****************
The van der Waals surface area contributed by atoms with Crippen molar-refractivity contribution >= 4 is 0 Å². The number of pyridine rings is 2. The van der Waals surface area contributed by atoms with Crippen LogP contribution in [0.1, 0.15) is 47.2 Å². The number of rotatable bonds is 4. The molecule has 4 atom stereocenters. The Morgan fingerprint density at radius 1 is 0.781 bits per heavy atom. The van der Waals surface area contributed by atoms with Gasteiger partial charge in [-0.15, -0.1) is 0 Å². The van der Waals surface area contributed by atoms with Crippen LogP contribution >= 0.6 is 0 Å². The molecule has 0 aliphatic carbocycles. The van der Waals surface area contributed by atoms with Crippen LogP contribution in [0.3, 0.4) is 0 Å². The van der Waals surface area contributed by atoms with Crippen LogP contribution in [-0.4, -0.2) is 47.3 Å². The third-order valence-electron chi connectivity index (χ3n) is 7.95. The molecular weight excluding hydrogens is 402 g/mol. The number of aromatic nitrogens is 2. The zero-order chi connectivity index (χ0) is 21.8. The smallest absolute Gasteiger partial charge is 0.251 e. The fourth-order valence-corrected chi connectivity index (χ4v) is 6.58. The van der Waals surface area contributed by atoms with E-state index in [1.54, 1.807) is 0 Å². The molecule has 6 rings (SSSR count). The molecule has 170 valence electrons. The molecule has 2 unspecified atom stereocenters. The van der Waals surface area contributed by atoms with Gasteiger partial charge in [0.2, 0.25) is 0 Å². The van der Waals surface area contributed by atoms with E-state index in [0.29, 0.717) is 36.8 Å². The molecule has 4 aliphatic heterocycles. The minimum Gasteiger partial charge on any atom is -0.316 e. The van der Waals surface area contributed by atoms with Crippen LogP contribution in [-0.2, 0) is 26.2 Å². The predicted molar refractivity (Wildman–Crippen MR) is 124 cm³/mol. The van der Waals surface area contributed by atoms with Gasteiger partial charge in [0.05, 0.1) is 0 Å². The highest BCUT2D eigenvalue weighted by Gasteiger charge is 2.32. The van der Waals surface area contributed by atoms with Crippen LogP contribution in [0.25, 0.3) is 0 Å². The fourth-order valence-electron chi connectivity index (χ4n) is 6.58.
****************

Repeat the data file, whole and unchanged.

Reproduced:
The van der Waals surface area contributed by atoms with Crippen molar-refractivity contribution >= 4 is 0 Å². The number of pyridine rings is 2. The van der Waals surface area contributed by atoms with Crippen LogP contribution in [0.1, 0.15) is 47.2 Å². The number of rotatable bonds is 4. The molecule has 4 atom stereocenters. The Morgan fingerprint density at radius 1 is 0.781 bits per heavy atom. The van der Waals surface area contributed by atoms with Gasteiger partial charge in [-0.15, -0.1) is 0 Å². The van der Waals surface area contributed by atoms with Crippen LogP contribution >= 0.6 is 0 Å². The molecule has 0 aliphatic carbocycles. The van der Waals surface area contributed by atoms with Crippen LogP contribution in [0.3, 0.4) is 0 Å². The van der Waals surface area contributed by atoms with Crippen LogP contribution in [-0.4, -0.2) is 47.3 Å². The third-order valence-electron chi connectivity index (χ3n) is 7.95. The molecular weight excluding hydrogens is 402 g/mol. The number of aromatic nitrogens is 2. The zero-order chi connectivity index (χ0) is 21.8. The smallest absolute Gasteiger partial charge is 0.251 e. The fourth-order valence-corrected chi connectivity index (χ4v) is 6.58. The van der Waals surface area contributed by atoms with E-state index in [1.54, 1.807) is 0 Å². The molecule has 6 rings (SSSR count). The molecule has 170 valence electrons. The molecule has 2 unspecified atom stereocenters. The van der Waals surface area contributed by atoms with Gasteiger partial charge in [0.2, 0.25) is 0 Å². The van der Waals surface area contributed by atoms with E-state index in [0.29, 0.717) is 36.8 Å². The molecule has 4 aliphatic heterocycles. The minimum Gasteiger partial charge on any atom is -0.316 e. The van der Waals surface area contributed by atoms with Crippen LogP contribution in [-0.2, 0) is 26.2 Å². The predicted molar refractivity (Wildman–Crippen MR) is 124 cm³/mol. The van der Waals surface area contributed by atoms with Gasteiger partial charge in [0.05, 0.1) is 0 Å². The highest BCUT2D eigenvalue weighted by Gasteiger charge is 2.32. The van der Waals surface area contributed by atoms with Crippen LogP contribution in [0.25, 0.3) is 0 Å². The fourth-order valence-electron chi connectivity index (χ4n) is 6.58.